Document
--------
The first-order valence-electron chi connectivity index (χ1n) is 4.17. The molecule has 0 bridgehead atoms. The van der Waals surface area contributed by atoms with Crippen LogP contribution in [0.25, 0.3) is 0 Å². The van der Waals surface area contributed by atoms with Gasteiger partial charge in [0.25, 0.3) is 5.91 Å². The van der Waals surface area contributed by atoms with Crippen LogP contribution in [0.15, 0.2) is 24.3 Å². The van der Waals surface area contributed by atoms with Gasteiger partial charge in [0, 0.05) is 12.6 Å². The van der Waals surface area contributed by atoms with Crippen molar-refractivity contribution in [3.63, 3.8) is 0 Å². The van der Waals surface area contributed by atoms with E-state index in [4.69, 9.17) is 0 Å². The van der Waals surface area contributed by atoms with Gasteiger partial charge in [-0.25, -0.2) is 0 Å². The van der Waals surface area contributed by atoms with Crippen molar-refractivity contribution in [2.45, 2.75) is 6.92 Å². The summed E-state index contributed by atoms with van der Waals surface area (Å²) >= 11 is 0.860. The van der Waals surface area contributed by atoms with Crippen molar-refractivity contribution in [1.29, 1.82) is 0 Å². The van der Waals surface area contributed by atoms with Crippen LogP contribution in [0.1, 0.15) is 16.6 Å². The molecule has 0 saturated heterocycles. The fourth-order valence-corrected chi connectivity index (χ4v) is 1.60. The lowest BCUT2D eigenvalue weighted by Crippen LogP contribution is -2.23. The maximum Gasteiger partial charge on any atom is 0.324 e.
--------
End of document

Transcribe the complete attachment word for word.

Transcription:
The first-order valence-electron chi connectivity index (χ1n) is 4.17. The molecule has 0 bridgehead atoms. The van der Waals surface area contributed by atoms with Crippen LogP contribution in [0.25, 0.3) is 0 Å². The van der Waals surface area contributed by atoms with Gasteiger partial charge in [0.25, 0.3) is 5.91 Å². The van der Waals surface area contributed by atoms with Crippen LogP contribution in [0.15, 0.2) is 24.3 Å². The van der Waals surface area contributed by atoms with Gasteiger partial charge in [0, 0.05) is 12.6 Å². The van der Waals surface area contributed by atoms with Crippen molar-refractivity contribution in [3.63, 3.8) is 0 Å². The van der Waals surface area contributed by atoms with E-state index in [4.69, 9.17) is 0 Å². The van der Waals surface area contributed by atoms with Gasteiger partial charge in [-0.25, -0.2) is 0 Å². The van der Waals surface area contributed by atoms with Crippen molar-refractivity contribution in [2.45, 2.75) is 6.92 Å². The summed E-state index contributed by atoms with van der Waals surface area (Å²) >= 11 is 0.860. The van der Waals surface area contributed by atoms with Crippen molar-refractivity contribution in [1.29, 1.82) is 0 Å². The van der Waals surface area contributed by atoms with Crippen LogP contribution in [0.1, 0.15) is 16.6 Å². The molecule has 0 saturated heterocycles. The fourth-order valence-corrected chi connectivity index (χ4v) is 1.60. The lowest BCUT2D eigenvalue weighted by Crippen LogP contribution is -2.23. The maximum Gasteiger partial charge on any atom is 0.324 e.